This week our Home Culinaire is someone who epitomizes all that Commeat stands for – a life journey built around food, travel, people and experiences. She is none other than Marryam H Reshii, one of India’s finest and most celebrated food critics.

IMG_5799Between the food connoisseurs, who rely on her recommendations, to the nation’s food critics who chase her stylistic wake, Marryam commands a legendary following. From an upwardly mobile Dhaba with the perfect Dal Tadka to the famous chefs at glitzy hotels, they all woo Marryam with equal fervour. For each knows how her one say could practically make or break their ambitions. With more than three decades of experience in observing and commenting about the food landscape in the country, she has had a ringside view of how far India has travelled in its culinary journey.

IMG_5652Born and brought up as a Goan Catholic, Marryam loved food, as most Goans do. It was in kindergarten that she first came up with a dish in her head and tricked the family’s cook into preparing it – French Toast with Chocolate Sauce still remains a personal favourite with her after all these years. Even though the growing years at Marryam’s home were about simple food that the cook rustled up, her arrival at the boarding school in Nainital at the age of 11 was a huge shock to Marryam. For the first time she did not have access to good food. “We were fed awfully boring food”, Marryam used to say at that time. As a way of coping she started to maintain a diary, circa 1970. She would ask all her school friends the names and recipes of what they ate during their winter vacations and note it carefully in the book, which has miraculously remained with her all these decades, after changing houses and cities several times. “I used to create the dish and flavours in my mind while noting all the details carefully” says Marryam. Little did she realize then, but this probably was her first stint as a food writer and there has been no looking back since then.

Entering college, Marryam moved in with her sister to the hostel and experimented with different ways to explore new flavours. Marryam remembers how “we haggled with vegetable vendors to give us one potato for 10 paisa and used to steal mustard and tomato ketchup from a restaurant in Connaught Place.  For heaven’s sake we were still students with a small pocket and saw French Mustard for the first time in this restaurant”. She and her sister used to come back to their hostel room and would make some mashed potatoes with the purloined accompaniments. Such were the simple joys when less had more meaning and French mustard was a window to the world beyond.

IMG_5920With college ending, Marryam moved to journalism and her involvement grew with each passing year. She began to explore and file stories on travel, leisure and lifestyle – with food sometimes being a part of it. As she went deeper into it, her interest in cuisine became more and more clear to her. “I finally decided to write just on food, but I was discouraged by my boss who said that I would starve”, says Marryam. Well, the story did quite not work out like that. Marryam’s palate for detail in flavours and textures and her sharp ability to portray them through her words became her calling card and passport to the world of food.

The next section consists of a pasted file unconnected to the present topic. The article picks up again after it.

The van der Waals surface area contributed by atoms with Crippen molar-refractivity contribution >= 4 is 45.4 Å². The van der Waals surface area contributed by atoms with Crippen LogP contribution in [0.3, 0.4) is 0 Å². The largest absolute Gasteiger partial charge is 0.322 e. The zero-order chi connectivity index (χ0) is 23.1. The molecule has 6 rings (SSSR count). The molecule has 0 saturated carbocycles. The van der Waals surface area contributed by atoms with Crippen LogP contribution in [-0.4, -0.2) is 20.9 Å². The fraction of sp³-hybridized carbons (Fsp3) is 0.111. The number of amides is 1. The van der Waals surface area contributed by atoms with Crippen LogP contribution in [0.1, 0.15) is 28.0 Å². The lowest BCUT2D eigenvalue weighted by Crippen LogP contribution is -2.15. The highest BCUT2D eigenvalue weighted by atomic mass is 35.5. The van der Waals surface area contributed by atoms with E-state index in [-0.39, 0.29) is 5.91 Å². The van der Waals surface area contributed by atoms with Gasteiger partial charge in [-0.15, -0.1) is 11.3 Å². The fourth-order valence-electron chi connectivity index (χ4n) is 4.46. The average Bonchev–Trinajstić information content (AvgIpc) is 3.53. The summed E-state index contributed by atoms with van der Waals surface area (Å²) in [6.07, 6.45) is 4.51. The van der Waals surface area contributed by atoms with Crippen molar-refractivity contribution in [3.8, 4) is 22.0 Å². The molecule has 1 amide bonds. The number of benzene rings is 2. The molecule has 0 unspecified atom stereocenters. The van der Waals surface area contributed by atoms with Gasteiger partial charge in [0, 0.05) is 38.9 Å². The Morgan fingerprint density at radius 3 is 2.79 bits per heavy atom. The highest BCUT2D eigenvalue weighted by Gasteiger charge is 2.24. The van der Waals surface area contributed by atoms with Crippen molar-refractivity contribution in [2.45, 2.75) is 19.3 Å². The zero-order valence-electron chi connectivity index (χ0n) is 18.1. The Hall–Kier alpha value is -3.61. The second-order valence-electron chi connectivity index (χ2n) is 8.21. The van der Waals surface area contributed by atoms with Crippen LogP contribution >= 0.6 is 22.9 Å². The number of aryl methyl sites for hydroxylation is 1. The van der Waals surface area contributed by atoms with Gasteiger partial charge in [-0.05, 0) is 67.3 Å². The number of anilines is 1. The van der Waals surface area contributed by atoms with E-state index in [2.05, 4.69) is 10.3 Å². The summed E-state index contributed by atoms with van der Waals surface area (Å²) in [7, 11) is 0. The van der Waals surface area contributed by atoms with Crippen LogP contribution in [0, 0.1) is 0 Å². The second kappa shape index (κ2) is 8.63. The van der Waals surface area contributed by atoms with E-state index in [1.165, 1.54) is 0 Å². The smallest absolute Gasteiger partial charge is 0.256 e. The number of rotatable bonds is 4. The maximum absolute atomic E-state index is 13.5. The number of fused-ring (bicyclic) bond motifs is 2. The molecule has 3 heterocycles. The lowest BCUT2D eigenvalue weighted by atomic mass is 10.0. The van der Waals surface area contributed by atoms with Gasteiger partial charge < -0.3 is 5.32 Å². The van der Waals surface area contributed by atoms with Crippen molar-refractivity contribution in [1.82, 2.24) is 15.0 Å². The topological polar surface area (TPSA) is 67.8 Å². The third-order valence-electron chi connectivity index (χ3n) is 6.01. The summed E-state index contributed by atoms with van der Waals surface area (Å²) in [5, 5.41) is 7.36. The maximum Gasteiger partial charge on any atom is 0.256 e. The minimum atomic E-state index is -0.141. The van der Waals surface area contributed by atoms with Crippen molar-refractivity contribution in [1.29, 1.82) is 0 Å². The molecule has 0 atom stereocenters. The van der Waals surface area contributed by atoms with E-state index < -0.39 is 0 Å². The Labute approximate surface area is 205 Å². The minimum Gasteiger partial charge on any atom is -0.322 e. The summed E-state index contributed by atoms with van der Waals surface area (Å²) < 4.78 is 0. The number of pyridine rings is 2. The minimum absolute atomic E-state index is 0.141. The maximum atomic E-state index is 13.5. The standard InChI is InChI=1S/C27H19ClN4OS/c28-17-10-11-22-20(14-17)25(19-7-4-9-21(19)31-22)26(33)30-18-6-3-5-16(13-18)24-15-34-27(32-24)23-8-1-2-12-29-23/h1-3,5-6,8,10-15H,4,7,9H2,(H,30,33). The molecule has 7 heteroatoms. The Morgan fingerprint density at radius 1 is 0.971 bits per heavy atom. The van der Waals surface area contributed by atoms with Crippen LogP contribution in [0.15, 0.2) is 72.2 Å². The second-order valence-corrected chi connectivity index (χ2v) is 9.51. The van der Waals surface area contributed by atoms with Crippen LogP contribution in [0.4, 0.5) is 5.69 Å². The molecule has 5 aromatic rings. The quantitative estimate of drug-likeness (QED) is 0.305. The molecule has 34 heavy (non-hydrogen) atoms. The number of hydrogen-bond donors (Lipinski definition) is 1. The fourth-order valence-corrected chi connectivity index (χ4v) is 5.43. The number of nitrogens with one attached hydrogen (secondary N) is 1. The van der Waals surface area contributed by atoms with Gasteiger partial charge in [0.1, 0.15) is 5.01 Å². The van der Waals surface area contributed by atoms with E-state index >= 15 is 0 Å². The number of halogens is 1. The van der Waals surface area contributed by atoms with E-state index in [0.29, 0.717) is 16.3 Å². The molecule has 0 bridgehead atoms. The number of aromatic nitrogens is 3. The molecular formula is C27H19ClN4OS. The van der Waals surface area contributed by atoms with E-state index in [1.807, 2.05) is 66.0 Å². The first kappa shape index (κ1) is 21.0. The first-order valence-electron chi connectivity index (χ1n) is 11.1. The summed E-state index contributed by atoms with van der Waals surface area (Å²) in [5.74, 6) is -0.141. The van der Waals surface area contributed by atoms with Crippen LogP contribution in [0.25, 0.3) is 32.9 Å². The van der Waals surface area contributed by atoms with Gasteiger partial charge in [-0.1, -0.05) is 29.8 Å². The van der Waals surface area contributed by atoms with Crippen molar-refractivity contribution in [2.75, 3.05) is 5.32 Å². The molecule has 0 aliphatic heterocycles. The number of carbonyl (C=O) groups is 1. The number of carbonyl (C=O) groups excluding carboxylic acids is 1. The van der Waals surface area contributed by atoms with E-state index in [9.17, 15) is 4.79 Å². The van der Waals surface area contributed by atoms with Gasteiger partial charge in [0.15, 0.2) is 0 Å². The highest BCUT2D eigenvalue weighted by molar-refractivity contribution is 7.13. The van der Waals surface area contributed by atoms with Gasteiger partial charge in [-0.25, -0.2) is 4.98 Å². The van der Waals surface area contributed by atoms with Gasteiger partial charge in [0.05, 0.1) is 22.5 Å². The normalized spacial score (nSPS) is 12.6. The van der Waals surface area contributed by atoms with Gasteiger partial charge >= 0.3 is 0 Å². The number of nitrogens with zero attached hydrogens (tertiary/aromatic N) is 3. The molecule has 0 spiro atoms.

Before the transition in her professional life, Marryam also had things change on the personal front, with her marriage into a Kashmiri Muslim family. “Everything suddenly changed – from a nuclear family to a joint one; from speaking in English to conversing in Kashmiri and from eating at a table to having meals on floor on a dastarkhwan, it was a new universe  for me”. When I was a newly wed bride, my mom-in-law used to teach me Kashmiri dishes. And when we had my aunt and sister in law there, I used to be in a tailspin, because everybody argued with each other over the exact methods of cooking.”

“Now my style is Kashmiri”, she told us, as she took us through the three basic masalas that go in all the Kashmiri dishes. Further, there is difference in Kashmiri Pandit and Muslims with their masalas – while the Kashimiri Muslims use onions, shallots and garlic, Pandit families use heeng or asafoetida.”

IMG_6000All this while, Marryam was bustling about in her kitchen, rustling up an authentic Aloo Maaz (Aloo means potato and Maaz means meat) for us. Once ready, it looked fiery, but the flavours were subtle and we could taste each and every element of the dish – almost like a forest full of bright orange Chinar foliage, but with each flavour distinct and breath-taking in its own right.

“Kashmiris like their meat – for lunch, for dinner and if they had their way around it would be on the dastarkhwan for the breakfast as well” explained Marryam with a twinkle as we tucked into the Aloo Maaz.

As we were about to leave, we were given a pouch of her very own Kashmiri spice cake called ver. Apparently, each household has its own distinct blend, which is kept secret. We clutched our pouches as we headed back to the office – almost like a talisman, which would lead us back to more culinary trysts with Marryam.

 

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